Rick

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    Talking If you want to do it your self

    Another way to do it is (and its hard to explain here) take a 12" file and grind a radius on the end at a sharp angle. Make sure its sharp then take a 1" x 4" x 1/4 thick crs tack weld it 3/4's up from the radius. Tack weld this across the file. get a big file handle biggest you can find. Then wrap the hole thing with duct tape. (not the Radius) Hold the handle with your dominant hand make a fist with your other hand. Push the handle with your hand on it against your tit muscle hold firmly, now hit the cross bar with your fist sharply on one side. Pushing your weight against your part at about a 45 degree angle. Try this on a junk part over and over untill you master it. The guys I worked with when we learned this took about an 8 hour shift to make the tool and learn the trick. Then as we did it it became easy. When you get done every body will be like how'ed you do that, it looks great. With just a little practice you can do it in no time.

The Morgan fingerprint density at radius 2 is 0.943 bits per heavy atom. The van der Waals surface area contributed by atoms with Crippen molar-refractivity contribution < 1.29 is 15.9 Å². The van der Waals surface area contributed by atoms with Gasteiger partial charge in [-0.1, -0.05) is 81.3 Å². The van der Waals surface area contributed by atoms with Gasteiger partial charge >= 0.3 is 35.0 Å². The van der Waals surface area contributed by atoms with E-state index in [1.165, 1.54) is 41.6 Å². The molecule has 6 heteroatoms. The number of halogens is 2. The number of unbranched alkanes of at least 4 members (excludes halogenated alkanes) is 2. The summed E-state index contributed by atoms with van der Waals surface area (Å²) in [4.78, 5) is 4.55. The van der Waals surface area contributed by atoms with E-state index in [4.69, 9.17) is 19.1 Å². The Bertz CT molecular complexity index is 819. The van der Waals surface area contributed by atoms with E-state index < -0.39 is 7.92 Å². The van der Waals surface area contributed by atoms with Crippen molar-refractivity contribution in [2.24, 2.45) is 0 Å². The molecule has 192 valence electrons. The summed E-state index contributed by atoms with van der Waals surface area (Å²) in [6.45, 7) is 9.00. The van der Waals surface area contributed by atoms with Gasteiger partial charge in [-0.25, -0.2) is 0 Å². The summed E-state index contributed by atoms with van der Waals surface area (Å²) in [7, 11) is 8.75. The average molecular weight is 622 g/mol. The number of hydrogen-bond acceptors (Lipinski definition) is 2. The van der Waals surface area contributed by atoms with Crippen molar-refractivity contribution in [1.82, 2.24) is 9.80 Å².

Have Fun

    Gerald

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    I used to do the "flaking" with this Borel Dunner Unit after scraping with a Biax. My dad and uncle could "flake" by hand but quickly went to the machines when they became available. They would spend a lot of time scraping their "master straightedges" against each other using red lead and dykem. Martin